Being dead, everything had a sense of permanence to it. I realised, for example, that I'd never lose or gain any more weight, which was good, because weight-loss programs on TV were becoming increasingly demented and cruel. Everything was OK. Everything was DONE.
We walked into the sunshine, where the rest of the dead had gathered. They were wearing the clothes they'd had on when the plane exploded, and I remember remarking to my friend that I never approved of wearing bikinis on aeroplanes. It was all bouncing tits and bare shoulders in the baking hot sun. I said that even though I was dead and had no skin, I'd still stick to the shade. Cancer's a killer, after all.
We walked and walked. We saw the dogs that had been in the aircraft's cargo hold fall from the sky and be caught by people on the ground. A Maltese, a border collie, and a golden retriever all landed in the arms of strangers, their new owners, but the golden-coloured staffy never did. It must have died.
Huge goannas leapt up from the ground into the trees and from there propelled themselves, long, unsettling reptiles, over to the other side of the road. As they made their jump from one side to the other, they held our their stubby limbs and let the dangling flaps of skin act as wings. Turns out they weren't jumping but flying.
We walked through streets and then through forests, where it was dark. We stumbled across other survivors, who were also dead, who had set up bases of operation for the apocalypse to come. They guarded their territory fiercely and wouldn't let us pass through. It was odd, though. We were dead and impervious to pain or any kind of second death. What on earth were they afraid of?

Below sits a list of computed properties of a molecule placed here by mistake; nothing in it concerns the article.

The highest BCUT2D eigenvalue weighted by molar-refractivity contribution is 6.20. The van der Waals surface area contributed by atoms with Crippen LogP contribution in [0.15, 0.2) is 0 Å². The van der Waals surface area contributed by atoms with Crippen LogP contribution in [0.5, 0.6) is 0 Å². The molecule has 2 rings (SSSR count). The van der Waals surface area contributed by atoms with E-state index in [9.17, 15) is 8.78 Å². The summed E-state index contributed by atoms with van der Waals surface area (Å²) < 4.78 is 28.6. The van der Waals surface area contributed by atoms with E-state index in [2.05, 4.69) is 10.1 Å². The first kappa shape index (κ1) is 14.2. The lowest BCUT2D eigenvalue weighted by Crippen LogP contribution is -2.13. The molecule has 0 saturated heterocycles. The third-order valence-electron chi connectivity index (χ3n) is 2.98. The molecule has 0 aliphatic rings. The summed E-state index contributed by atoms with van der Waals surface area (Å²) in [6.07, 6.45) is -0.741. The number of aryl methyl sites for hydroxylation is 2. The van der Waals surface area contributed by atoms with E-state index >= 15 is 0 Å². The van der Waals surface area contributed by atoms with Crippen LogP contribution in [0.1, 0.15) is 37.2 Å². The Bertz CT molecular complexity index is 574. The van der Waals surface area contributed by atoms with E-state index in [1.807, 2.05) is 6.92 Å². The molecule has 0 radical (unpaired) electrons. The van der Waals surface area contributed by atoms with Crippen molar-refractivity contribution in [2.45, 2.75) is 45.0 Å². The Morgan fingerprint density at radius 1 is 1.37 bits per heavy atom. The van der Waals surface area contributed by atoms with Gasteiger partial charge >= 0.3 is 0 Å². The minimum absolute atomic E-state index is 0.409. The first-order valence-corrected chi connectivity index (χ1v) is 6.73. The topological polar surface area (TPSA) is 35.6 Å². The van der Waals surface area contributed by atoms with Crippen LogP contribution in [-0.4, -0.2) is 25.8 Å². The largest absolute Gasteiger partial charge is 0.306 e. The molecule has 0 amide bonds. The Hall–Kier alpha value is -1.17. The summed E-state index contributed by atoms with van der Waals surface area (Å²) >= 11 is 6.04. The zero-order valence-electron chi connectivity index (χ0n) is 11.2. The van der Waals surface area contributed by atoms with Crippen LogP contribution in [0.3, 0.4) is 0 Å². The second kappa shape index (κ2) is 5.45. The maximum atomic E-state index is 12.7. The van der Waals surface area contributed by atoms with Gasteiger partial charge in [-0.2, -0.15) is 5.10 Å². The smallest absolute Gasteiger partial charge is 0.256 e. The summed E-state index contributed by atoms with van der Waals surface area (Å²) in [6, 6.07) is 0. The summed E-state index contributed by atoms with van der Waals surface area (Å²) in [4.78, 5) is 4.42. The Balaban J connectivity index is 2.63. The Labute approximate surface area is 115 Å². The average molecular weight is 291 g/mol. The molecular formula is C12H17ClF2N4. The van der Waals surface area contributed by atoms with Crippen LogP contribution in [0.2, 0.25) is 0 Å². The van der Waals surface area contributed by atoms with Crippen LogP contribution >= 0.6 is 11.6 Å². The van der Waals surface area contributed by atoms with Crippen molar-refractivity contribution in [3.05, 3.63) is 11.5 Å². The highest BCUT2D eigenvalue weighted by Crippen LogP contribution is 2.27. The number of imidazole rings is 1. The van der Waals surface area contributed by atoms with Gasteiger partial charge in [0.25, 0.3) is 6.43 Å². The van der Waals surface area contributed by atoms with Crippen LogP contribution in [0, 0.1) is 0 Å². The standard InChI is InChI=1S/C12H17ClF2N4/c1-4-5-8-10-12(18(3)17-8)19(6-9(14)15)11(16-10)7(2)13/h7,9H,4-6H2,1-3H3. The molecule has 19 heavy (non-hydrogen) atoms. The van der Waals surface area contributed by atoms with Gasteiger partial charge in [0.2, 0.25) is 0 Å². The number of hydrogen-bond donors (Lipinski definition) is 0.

We passed a wilderness outfitter's store. I knew I needed boots and a sleeping bag for going hiking, but everything was lying out on the floor in a great big mess and I couldn't find what I was looking for. I knew it was there but... it could not be found. A creeping doubt - I'm dead. Why do I need a sleeping bag when I can't feel the cold? It was frustrating.
Because I was dead, I was invisible to the living. I realised I could shoplift my groceries, which was probably necessary given I'd never be able to work again, so would have no money to pay for things anyway. I thought, but you don't need bread and milk – you're dead! The reply came: I still want to eat!
But how do the dead go to the toilet? I was at a meeting with Sifu and the kung fu group and asked to be excused so I could visit the ladies' room. I left the table and went into a dark corridor and was struck by the futility of what I was about to do. I didn't need the bathroom; it was a memory, a habit, that drove me here. I realised that what I actually wanted was to sit in a small room by myself and be by myself, and I'd sought out the bathroom as something at least approximating that in a socially acceptable way. It was a convention that was now useless to me. I turned away in anger and saw there were other dead women who had come looking for the bathroom for the exact same reason, and had suddenly reached the same conclusion. As we walked back to the group, through a flimsy-looking gym, I confessed that I was starting to get angry with accommodating the lie that nothing had changed.